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Disability Discrimination

Disability is one of the nine protected characteristics outlined in the Equality Act 2010 which can form the basis of a discrimination claim in the employment tribunal.

As with other protected characteristics (such as sex and race), an employee may make a claim of direct or indirect discrimination on the ground of their disability. The Equality Act also contains provisions concerning disability harassment and victimisation.

However, there are two further forms of discrimination that are unique to the protected characteristic of disability. These are ‘discrimination arising from disability’ and a failure to comply with the duty to make ‘reasonable adjustments’.

The definition of disability

Disability discrimination will not take place, and the duty to make reasonable adjustments will not arise, unless an employee has a disability within the meaning of the Equality Act 2010 definition. The definition is technical and does not necessarily correspond with common perceptions of disability.

For the purposes of the Equality Act 2010, a disability is a physical or mental impairment which has a substantial and long-term adverse effect on an individual’s ability to carry out normal day-to-day activities. The effect must have lasted for 12 months or be likely to last for 12 months.

The duty to make reasonable adjustments

A ‘reasonable adjustment’ is a term used to describe any change made to the working environment or working practices to accommodate or assist a disabled person.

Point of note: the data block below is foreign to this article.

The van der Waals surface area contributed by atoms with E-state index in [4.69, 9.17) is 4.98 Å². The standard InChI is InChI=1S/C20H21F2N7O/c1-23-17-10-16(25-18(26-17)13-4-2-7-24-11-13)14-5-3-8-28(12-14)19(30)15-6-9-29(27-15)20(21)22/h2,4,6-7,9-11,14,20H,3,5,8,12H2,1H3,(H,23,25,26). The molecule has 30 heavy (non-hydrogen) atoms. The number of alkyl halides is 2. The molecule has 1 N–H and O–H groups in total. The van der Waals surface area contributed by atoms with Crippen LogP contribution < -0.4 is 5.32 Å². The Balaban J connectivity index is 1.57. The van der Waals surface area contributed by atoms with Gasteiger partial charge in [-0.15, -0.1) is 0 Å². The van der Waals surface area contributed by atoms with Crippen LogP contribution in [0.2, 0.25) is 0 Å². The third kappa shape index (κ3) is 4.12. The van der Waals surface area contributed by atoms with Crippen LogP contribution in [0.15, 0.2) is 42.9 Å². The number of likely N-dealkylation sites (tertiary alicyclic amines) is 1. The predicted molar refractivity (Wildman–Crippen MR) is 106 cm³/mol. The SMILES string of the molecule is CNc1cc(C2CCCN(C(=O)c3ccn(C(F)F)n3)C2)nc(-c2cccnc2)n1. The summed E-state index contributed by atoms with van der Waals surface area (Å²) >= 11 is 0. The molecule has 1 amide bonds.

Under the Equality Act 2010, ‘reasonable adjustments’ may be required where premises, working arrangements or the lack of auxiliary aids put a disabled person at a substantial disadvantage compared to others. If an employer fails to make a reasonable adjustment for a disabled employee, the employee may bring a claim of disability discrimination.

Common reasonable adjustments include operational changes such as altering an employee’s duties or working hours or policy changes, such as extending sickness absence thresholds to give a disabled employee more leeway before an absence warning is triggered.

Ultimately, it will be a decision for an employment tribunal whether a particular adjustment is ‘reasonable’. This is a fact-sensitive question. The cost of the adjustment, in the context of the employer’s resources, is relevant, but cannot be the only factor. An employment tribunal will also consider the practicality of the adjustment, and the extent to which the adjustment would actually have worked to ameliorate the disadvantage suffered.

While it is good practice for an employer to consult a disabled employee about possible adjustments, there is no legal onus on the employee to suggest them. The duty to consider making reasonable adjustments falls on the employer, which may need to be proactive and take the initiative.